How Will DC’s New Zoning Rules on Building Measurements Affect Developers?· August 22, 2018
by Nena Perry-Brown
The update to DC's zoning regulations in 2016 certainly accomplished a lot, but the amendments to the zoning code also contained some gaps. Last week, a suite of edits clarifying measurement of calculations such as density and gross floor area went into effect.
The Zoning Commission approved regulations that clarify the current measurement rules related to height, stories, and floor area ratio for properties in DC. Starting August 17th, the Department of Consumer and Regulatory Affairs (DCRA) adopted these definitions and amendments for the agency's forthcoming review of building permits.
The impetus behind these new regulations were the vaguely-defined and undefined terms that created room for real estate developers to potentially take advantage of loopholes and effectively add a floor to new projects in DC. For example, the lack of an explicit direction in calculating grade could enable developers to measure a building's height based on a favorable measuring point which could allow them to potentially push through a building several inches taller than is allowable.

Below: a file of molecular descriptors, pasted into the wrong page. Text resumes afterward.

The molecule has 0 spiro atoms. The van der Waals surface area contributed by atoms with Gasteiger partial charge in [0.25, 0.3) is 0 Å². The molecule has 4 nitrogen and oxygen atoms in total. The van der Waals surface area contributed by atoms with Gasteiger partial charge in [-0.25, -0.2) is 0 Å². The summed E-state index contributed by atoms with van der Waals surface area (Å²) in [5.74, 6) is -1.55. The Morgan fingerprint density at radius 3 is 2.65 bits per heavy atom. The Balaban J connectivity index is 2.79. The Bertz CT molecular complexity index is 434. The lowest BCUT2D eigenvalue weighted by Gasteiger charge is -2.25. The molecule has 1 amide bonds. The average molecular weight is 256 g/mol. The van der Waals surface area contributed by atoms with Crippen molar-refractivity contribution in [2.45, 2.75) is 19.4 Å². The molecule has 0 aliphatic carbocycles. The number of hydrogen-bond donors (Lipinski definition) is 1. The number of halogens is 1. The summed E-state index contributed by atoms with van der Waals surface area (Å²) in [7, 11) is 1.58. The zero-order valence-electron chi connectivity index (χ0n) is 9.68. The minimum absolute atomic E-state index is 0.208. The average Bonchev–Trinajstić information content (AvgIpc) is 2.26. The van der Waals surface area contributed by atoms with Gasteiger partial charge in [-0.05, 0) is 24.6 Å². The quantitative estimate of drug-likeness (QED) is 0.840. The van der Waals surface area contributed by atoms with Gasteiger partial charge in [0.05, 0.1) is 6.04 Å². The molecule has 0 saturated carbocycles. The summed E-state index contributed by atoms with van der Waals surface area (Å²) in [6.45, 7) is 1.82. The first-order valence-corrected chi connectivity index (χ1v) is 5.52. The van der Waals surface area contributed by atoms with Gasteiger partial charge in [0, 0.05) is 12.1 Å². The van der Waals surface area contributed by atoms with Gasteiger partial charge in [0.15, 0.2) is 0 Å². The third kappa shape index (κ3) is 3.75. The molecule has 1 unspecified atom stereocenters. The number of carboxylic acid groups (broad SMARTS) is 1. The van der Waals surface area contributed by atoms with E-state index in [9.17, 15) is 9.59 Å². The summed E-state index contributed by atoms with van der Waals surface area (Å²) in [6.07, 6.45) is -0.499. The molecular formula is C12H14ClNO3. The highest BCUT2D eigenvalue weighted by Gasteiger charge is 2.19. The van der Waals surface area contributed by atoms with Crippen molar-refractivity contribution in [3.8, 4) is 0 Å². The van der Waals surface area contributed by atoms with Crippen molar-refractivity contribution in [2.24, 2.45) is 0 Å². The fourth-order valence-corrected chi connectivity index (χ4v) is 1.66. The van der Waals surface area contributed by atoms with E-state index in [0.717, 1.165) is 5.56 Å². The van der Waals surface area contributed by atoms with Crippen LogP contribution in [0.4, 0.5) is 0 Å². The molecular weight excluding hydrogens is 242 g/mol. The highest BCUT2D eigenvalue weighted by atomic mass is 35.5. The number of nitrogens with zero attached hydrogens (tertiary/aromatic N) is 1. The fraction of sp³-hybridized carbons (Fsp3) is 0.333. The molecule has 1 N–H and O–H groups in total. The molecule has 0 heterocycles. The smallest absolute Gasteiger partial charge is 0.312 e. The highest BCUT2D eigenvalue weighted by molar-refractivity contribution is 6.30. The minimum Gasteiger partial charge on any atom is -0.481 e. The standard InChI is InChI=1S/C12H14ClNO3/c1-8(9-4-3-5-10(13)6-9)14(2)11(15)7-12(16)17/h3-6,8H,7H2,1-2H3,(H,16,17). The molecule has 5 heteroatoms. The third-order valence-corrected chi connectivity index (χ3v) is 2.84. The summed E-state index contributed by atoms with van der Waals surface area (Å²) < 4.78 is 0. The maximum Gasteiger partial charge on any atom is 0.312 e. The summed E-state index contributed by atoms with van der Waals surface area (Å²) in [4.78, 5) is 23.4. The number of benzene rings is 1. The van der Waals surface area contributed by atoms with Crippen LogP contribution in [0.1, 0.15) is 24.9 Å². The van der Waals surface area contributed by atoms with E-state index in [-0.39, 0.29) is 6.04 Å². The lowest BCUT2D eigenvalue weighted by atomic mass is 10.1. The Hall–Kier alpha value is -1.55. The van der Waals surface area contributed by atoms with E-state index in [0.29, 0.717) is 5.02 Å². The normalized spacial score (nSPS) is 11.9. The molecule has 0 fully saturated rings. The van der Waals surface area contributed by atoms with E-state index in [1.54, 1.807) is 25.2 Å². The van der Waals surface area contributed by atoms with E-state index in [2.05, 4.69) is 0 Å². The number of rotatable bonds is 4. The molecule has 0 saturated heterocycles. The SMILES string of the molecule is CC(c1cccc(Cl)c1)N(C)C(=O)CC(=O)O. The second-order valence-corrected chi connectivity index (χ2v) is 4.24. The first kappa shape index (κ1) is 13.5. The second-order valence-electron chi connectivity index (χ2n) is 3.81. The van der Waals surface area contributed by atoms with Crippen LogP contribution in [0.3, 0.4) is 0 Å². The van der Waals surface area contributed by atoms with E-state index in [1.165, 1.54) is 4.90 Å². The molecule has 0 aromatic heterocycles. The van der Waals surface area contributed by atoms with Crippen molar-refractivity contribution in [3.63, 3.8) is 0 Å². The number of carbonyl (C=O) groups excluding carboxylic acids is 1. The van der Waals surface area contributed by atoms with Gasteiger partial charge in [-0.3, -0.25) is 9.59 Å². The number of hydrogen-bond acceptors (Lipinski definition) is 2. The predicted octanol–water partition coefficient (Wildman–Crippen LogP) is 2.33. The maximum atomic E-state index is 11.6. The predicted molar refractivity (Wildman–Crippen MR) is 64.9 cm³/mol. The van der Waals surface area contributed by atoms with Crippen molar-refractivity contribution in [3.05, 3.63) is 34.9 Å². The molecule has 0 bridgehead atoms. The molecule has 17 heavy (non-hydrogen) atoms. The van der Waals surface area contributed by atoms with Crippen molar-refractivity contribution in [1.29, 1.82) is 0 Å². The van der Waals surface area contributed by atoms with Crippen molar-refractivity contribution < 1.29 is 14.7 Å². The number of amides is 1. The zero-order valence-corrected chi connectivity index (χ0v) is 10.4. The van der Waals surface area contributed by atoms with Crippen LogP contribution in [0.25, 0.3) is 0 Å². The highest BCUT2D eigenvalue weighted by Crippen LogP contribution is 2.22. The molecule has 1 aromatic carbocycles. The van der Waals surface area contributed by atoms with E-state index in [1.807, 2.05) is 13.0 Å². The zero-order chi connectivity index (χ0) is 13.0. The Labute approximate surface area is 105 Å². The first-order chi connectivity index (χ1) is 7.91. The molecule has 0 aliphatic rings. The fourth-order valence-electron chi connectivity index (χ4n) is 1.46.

Another loophole used to reduce the calculated density or floor area ratio of a project was the line between "basements", which contribute to those calculation, and "cellars", which do not. In order to distinguish the two, the new regulations define the measuring surface as the “finished floor of the ground floor" rather than the ceiling of the lower level; this avoids use of dropped ceilings, or secondary ceilings hung beneath the ceiling, to achieve cellar height in what would otherwise be a basement. The suspicion that the cellar loophole was being exploited was a recurrent cause of concern for some ANCs during the project review process, a fact some ANCs commented on for the record as the new zoning regs were debated.
Correction: An earlier version of this article stated that habitable cellar space will be part of GFA and density calculations; it is no longer omitted from counting toward GFA and density.
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